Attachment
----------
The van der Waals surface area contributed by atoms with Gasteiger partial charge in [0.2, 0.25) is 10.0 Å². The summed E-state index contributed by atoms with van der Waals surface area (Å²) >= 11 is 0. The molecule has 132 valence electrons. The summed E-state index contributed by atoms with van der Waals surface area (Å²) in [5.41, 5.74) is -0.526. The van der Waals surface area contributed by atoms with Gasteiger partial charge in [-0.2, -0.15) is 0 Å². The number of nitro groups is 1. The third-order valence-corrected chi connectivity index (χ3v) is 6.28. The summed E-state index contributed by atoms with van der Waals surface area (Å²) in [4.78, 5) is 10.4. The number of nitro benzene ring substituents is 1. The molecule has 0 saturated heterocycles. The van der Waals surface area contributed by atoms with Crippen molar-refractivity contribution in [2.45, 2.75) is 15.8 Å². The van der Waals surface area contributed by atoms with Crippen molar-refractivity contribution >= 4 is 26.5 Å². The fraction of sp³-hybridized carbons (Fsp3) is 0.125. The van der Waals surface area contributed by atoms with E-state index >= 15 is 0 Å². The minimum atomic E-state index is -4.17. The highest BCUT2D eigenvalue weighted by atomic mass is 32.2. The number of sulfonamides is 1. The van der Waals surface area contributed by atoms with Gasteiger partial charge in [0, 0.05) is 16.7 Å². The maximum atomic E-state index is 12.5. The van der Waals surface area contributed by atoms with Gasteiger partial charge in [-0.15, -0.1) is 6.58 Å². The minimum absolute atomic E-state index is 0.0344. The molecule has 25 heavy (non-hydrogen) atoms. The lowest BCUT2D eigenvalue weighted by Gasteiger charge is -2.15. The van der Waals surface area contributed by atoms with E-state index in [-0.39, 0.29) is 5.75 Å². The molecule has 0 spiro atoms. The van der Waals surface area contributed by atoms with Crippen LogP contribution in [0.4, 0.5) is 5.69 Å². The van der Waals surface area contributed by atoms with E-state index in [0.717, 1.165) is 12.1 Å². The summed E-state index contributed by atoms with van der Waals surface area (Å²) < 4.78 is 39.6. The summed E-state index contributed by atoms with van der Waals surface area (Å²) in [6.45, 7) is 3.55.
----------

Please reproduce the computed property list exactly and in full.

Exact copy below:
The van der Waals surface area contributed by atoms with Gasteiger partial charge in [0.2, 0.25) is 10.0 Å². The summed E-state index contributed by atoms with van der Waals surface area (Å²) >= 11 is 0. The molecule has 132 valence electrons. The summed E-state index contributed by atoms with van der Waals surface area (Å²) in [5.41, 5.74) is -0.526. The van der Waals surface area contributed by atoms with Gasteiger partial charge in [-0.2, -0.15) is 0 Å². The number of nitro groups is 1. The third-order valence-corrected chi connectivity index (χ3v) is 6.28. The summed E-state index contributed by atoms with van der Waals surface area (Å²) in [4.78, 5) is 10.4. The number of nitro benzene ring substituents is 1. The molecule has 0 saturated heterocycles. The van der Waals surface area contributed by atoms with Crippen molar-refractivity contribution in [2.45, 2.75) is 15.8 Å². The van der Waals surface area contributed by atoms with Crippen molar-refractivity contribution >= 4 is 26.5 Å². The fraction of sp³-hybridized carbons (Fsp3) is 0.125. The van der Waals surface area contributed by atoms with E-state index >= 15 is 0 Å². The minimum atomic E-state index is -4.17. The highest BCUT2D eigenvalue weighted by atomic mass is 32.2. The number of sulfonamides is 1. The van der Waals surface area contributed by atoms with Gasteiger partial charge in [0, 0.05) is 16.7 Å². The maximum atomic E-state index is 12.5. The van der Waals surface area contributed by atoms with Gasteiger partial charge in [-0.15, -0.1) is 6.58 Å². The minimum absolute atomic E-state index is 0.0344. The molecule has 25 heavy (non-hydrogen) atoms. The lowest BCUT2D eigenvalue weighted by Gasteiger charge is -2.15. The van der Waals surface area contributed by atoms with E-state index in [-0.39, 0.29) is 5.75 Å². The molecule has 0 spiro atoms. The van der Waals surface area contributed by atoms with Crippen LogP contribution in [0.4, 0.5) is 5.69 Å². The van der Waals surface area contributed by atoms with E-state index in [0.717, 1.165) is 12.1 Å². The summed E-state index contributed by atoms with van der Waals surface area (Å²) < 4.78 is 39.6. The summed E-state index contributed by atoms with van der Waals surface area (Å²) in [6.45, 7) is 3.55.